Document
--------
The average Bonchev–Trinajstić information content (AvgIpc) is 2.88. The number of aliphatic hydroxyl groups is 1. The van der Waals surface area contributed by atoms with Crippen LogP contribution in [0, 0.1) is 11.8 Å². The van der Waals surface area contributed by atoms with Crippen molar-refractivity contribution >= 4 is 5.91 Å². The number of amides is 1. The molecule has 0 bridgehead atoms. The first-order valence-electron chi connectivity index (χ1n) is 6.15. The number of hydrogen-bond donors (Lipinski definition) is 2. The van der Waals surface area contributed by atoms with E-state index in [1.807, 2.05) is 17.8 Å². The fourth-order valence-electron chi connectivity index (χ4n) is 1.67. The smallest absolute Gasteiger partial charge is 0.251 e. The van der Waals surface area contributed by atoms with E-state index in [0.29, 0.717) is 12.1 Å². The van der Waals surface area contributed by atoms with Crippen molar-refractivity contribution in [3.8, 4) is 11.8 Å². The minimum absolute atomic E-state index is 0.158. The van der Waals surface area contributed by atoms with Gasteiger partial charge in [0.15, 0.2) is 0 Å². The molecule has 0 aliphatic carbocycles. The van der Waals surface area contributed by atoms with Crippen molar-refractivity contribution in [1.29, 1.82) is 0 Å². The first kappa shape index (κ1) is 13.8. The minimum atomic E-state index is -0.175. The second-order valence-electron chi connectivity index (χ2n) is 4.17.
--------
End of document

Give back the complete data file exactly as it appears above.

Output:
The average Bonchev–Trinajstić information content (AvgIpc) is 2.88. The number of aliphatic hydroxyl groups is 1. The van der Waals surface area contributed by atoms with Crippen LogP contribution in [0, 0.1) is 11.8 Å². The van der Waals surface area contributed by atoms with Crippen molar-refractivity contribution >= 4 is 5.91 Å². The number of amides is 1. The molecule has 0 bridgehead atoms. The first-order valence-electron chi connectivity index (χ1n) is 6.15. The number of hydrogen-bond donors (Lipinski definition) is 2. The van der Waals surface area contributed by atoms with E-state index in [1.807, 2.05) is 17.8 Å². The fourth-order valence-electron chi connectivity index (χ4n) is 1.67. The smallest absolute Gasteiger partial charge is 0.251 e. The van der Waals surface area contributed by atoms with E-state index in [0.29, 0.717) is 12.1 Å². The van der Waals surface area contributed by atoms with Crippen molar-refractivity contribution in [3.8, 4) is 11.8 Å². The minimum absolute atomic E-state index is 0.158. The van der Waals surface area contributed by atoms with Gasteiger partial charge in [0.15, 0.2) is 0 Å². The molecule has 0 aliphatic carbocycles. The van der Waals surface area contributed by atoms with Crippen molar-refractivity contribution in [1.29, 1.82) is 0 Å². The first kappa shape index (κ1) is 13.8. The minimum atomic E-state index is -0.175. The second-order valence-electron chi connectivity index (χ2n) is 4.17.